Memories of John F. Kennedy are rising up as from a subterranean spring with the 50th anniversary of his assassination approaching. In our historical memory he has become a touchstone for aspiration and loss, for ideals and failings.
One of his last bits of business before heading off to Dallas back in 1963 involved Vermont and a disaster declaration. A story in the Rutland Herald and Times Argus today describes those most ordinary events, made memorable by the extraordinary events that followed.
Soon Kennedy was gone. The details of his assassination on Nov. 22 have undergone five decades of examination, provoked in part by the enormity of the trauma caused by the president’s murder set off against the smallness of the man who killed him. In these days before the anniversary of his death, it is worth remembering the world as it existed in the weeks and months leading up to his death. The common story is that the nation had lost its innocence because of the assassination. But those were not innocent times.
It was a shockingly violent time. One of the signal events of the period occurred two months before Kennedy’s murder. That is when Klansmen bombed the 16th Street Baptist Church in Birmingham, Ala., killing four girls who had arrived to attend church services. Later in the day two boys in Birmingham were gunned down in cold blood.
These were shocking events, but they were part of a continuum that had marked 1963 as a time of extraordinary violence and division. Birmingham is remembered as a central chapter in the story of the civil rights movement. During 1963 activists had tried to mount a boycott of downtown businesses because of discrimination against African-Americans. When the protest movement faltered, church leaders enlisted the children of Birmingham to march downtown.
Setting off from the 16th Street Baptist Church, they were set upon by fire hoses and police dogs under the direction of the notorious Eugene “Bull” Connor. The Birmingham protest was taking place in the context of the struggle to integrate the universities of Alabama and Mississippi, for which purpose President Kennedy had called out the National Guard. The Rev. Martin Luther King Jr. was jailed during the Birmingham protests, leading him to write his famous “Letter from Birmingham Jail.”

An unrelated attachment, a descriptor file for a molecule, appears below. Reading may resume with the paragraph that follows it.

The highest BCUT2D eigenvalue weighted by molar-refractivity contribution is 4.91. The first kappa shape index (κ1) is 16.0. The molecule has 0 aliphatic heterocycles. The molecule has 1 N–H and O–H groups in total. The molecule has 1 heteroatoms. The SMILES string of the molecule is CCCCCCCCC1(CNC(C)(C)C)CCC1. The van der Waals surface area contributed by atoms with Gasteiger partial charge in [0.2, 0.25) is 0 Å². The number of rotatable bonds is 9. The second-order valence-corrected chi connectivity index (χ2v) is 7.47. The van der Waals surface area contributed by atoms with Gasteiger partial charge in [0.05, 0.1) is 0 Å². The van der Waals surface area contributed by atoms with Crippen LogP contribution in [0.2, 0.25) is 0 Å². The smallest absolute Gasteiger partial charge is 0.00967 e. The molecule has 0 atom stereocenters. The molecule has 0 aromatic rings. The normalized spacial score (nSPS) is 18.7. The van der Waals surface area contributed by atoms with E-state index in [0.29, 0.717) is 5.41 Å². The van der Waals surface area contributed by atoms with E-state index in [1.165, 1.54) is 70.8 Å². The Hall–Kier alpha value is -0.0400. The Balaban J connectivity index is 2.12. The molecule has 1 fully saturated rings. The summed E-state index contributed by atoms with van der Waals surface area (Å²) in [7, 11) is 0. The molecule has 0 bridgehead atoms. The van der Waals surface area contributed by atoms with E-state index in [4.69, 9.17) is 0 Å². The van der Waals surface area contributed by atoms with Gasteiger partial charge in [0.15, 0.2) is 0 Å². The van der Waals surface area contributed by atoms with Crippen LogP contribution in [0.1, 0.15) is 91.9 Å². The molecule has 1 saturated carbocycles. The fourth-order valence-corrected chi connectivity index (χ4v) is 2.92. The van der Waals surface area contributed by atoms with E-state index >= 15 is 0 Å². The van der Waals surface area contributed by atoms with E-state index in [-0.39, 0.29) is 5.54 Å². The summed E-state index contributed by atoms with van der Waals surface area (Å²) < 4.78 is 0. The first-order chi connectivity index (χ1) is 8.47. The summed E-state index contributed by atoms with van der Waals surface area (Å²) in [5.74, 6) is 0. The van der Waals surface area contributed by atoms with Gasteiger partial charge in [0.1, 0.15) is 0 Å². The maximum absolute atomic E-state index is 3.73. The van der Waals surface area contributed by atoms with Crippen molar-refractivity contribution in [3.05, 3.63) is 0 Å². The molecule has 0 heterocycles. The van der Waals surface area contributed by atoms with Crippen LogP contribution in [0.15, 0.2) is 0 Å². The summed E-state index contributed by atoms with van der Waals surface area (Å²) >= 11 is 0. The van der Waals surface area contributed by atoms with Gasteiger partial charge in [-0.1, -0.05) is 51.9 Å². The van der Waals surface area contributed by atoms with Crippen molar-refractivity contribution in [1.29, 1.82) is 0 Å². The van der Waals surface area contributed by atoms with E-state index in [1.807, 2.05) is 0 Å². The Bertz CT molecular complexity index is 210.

The atmosphere of violence was pervasive. Dozens of bombs damaged homes and businesses of African-Americans. One residential neighborhood in Birmingham was called Dynamite Hill, and the city became known as “Bombingham.” And yet white America was only dimly aware. Author Diane McWhorter was a girl in Birmingham at the time, and she has written about the “cultural amnesia” of the nation, of our tendency to accept, as she and her friends and neighbors did, terrible injustice as normal.
This was the atmosphere of violence in which Lee Harvey Oswald decided he ought to kill the president. Civil rights did not interest him one way or another, as far as we know. He was a frustrated little man who conceived of himself in grandiose terms. He needed to do something that would mark him as great. Violence was in the air. When news of the assassination reached Birmingham, white youths in cars raced past black schools cheering that the “n----- lover” was dead.
If violence was teeming just beneath the surface, or was unseen by white people like Diane McWhorter, it could no longer be ignored when the president was slain. The entire nation saw it as a bloody rupture of the national life. But the murder of those four girls in Birmingham had already been a bloody rupture for those families and their community.
It is worth confronting our cultural amnesia during these days of division — to remember the awful depths of the divisions that existed before. What brought people through was the bravery and dignity of those in the struggle and their willingness to put themselves on the line. We can be glad that bombs are not exploding with regularity these days, and overt hatred has been forced to camouflage itself. But history is still happening all around us.
No one knew in the fall of 1963 what terrible plot was germinating in the mind of Lee Harvey Oswald. The nation had many demons to confront and a difficult period of riot and war ahead of it. But it is possible to rise above the violence.
One of the children in the children’s crusade in Birmingham that spring was a boy named Freeman Hrabowski. He remembers when he was at the head of a march that was approaching Bull Connor. Connor responded by spitting in the boy’s face. Hrabowski is now president of the University of Maryland at Baltimore and is viewed as one of America’s leading educators.
That is one way to rise up.
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